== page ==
Monday, July 22, 2013


Parents often ask me my thoughts on "Time Out."  

I don't use "Time Out" for little children at all.  

Actually, it reminds me of ostracizing, 
and (if done with anger or annoyment in the adult's voice) may come across to the child as a type of bullying. 

[I don't like the way you're acting, so you can't be part of our group.]

"Time Out" is no longer in my vocabulary, and I cringe whenever I hear an adult ask a child, "Do you want a time out?" 

or threaten, "You'd better stop it or you're getting a time out!"

In my interactions with children, "time out" has become obsolete, based on my belief that all behavior is communication.  

If a child is "misbehaving," I have found that either the child doesn't understand why he/she shouldn't be doing whatever it is he/she is doing, or the child is telling us something through the behavior.

Something like:

I'm bored, 

I want your attention, 

I love to jump off of high places,

I don't want this toy, 

I love throwing things, 

I want to show you I can throw this ball really far, 

I'm angry with you, 

When I pinch you you look at me--and I want you to look at me, 

I feel frustrated, 


Your Behavior Is Telling Me You're Out of Sorts 
(And Mommy Can't Handle It Right Now)

I do have an alternate method to time out that I use only when absolutely necessary

As soon as my youngest son could understand the command "go lie down," I began using this method. 

Now my son is nine, and I usually use it when I (myself) need a break from a bout of rudeness that he's having, and feel that I don't have the amount of patience necessary to try to find out why he's doing what he's doing (or what thoughts or feelings he's really trying to communicate).  

He knows the drill and it works every time.

I say, "You're acting must be tired, and if you're tired you need to rest, so go lie down until you aren't cranky any more."  

That way, he's in charge of how long he stays on his bed, or on the couch, or anywhere else he decides to go to rest.  That way I don't have to be the time-keeper.  

When he comes out of his bedroom (or off the couch) I ask, 

"Do you feel better?" and he answers, "Yes." 

Then I say, "Good, because it hurts my feelings when you are cranky and speak rudely to me. 

I love you.  

 I want to speak nicely to you and I want you to speak nicely to me.  Deal?"  

Then he answers, "Deal", we hug each other and go on with our day. 

(Note: If I say, "You're acting must be tired" and he replies that he's NOT tired, then I say, "Then stop acting tired and cranky" and he stops.)

At school a student could be told something similar. "You are acting like you're out of sorts or tired.  Please go sit down and relax."  

"When you feel better come back to the activity, because we really like it when you join us at circle time."

A Place For Contemplation

Another alternative, which doesn't feel as much like punishment as "time out" does, is the "thinking chair."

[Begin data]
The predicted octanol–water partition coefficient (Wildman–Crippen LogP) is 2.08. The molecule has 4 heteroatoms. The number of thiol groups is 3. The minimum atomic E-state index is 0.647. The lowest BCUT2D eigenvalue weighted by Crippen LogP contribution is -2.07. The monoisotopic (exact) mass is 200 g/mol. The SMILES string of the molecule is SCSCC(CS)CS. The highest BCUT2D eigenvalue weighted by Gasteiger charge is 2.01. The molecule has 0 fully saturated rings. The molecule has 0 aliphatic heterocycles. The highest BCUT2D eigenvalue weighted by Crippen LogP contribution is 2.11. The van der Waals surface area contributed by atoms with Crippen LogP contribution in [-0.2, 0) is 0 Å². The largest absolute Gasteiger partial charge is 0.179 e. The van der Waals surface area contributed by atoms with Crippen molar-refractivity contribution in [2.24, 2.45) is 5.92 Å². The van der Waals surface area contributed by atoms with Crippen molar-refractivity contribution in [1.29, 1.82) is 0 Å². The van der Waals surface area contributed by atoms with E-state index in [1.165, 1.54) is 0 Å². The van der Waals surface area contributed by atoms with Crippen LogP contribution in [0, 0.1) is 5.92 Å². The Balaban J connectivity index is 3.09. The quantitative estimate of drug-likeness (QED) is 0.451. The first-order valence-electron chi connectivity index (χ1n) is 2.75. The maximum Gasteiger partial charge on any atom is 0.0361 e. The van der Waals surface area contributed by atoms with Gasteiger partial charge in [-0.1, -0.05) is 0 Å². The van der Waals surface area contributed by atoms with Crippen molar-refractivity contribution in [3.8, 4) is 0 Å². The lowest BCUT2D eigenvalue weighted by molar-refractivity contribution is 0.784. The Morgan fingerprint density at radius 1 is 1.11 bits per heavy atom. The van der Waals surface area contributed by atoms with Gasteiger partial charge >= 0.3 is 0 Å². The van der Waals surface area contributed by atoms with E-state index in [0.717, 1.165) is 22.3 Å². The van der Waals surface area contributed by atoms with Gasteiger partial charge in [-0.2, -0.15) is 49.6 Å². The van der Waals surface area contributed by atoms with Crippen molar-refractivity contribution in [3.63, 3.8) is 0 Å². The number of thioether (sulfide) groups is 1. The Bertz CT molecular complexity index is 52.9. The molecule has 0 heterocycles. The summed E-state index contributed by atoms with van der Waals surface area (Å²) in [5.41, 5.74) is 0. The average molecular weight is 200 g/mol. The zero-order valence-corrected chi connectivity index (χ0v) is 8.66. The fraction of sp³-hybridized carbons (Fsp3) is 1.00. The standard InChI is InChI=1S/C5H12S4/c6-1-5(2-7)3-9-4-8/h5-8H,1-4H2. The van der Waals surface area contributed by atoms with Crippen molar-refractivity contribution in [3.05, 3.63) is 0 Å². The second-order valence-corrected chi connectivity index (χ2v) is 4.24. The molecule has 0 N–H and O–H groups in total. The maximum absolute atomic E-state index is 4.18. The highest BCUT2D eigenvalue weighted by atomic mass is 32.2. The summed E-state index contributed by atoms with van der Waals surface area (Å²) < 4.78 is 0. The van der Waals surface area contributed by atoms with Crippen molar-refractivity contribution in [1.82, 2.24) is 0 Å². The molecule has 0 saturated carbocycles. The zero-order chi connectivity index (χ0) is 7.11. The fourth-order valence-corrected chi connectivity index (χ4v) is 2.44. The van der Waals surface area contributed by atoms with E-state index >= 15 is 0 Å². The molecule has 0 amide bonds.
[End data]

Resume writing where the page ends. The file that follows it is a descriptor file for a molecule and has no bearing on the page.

My older son's preschool teacher had a chair labeled with a sign that said:  THINKING.

She would ask children to go sit in the thinking chair to think about something they had done which was against the class rules, and to think of something nice that they could do instead.  

She told me that many times during the day she would find children sitting in the chair voluntarily.  When she would ask them why, they would respond, "I'm thinking".

What About "Time In?"

I'm beginning to think that "Time In" might be the best idea of all.  

Time IN could stand for Time Investment.

If you believe, as I do, that ALL BEHAVIOR IS COMMUNICATION, and you want to avoid increasing a child's behaviors that are irritating to you, you must  invest TIME.  

Time is necessary to find out what the child is communicating through the behavior.  

However, that is only the first step.

You must invest a little more time working with the child, respectfully, to address that refusal, want or need (or his/her sharing of a thought or idea).

Instead of TIME INVESTMENT, perhaps, "Time In" could stand for taking the TIME to bring a child IN...

socially and emotionally closer; to care about why the child is having such a difficult time.  

Both terms: TIME INVESTMENT and Taking TIME to bring a child IN focus on developing a stronger bond and a more communicative relationship with the child.

Both terms move away from the "Time Out" punishment or (removal of reinforcement) model.  

I would love to hear an adult ask a child, 

"Do you want a "time in?" and then see the adult scoop the child up in his/her arms and say, "You are so smart, and I'm so proud of you.  Let's go play something fun!"

That would be an exciting sight to see!  

What an important transformation in the adult/child interaction model... seeing punishment being replaced by positive affirmations and kindness.  

I look forward to the day when "Time In" is in & "Time Out" is out.  

Let's start practicing "Time In" every day and make it happen!  

As always, I truly love my job! 

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Noelle Michaels, MA, CCC-SLP, LDT-C
Bilingual Speech Language Pathologist
Special Educator & Learning Specialist


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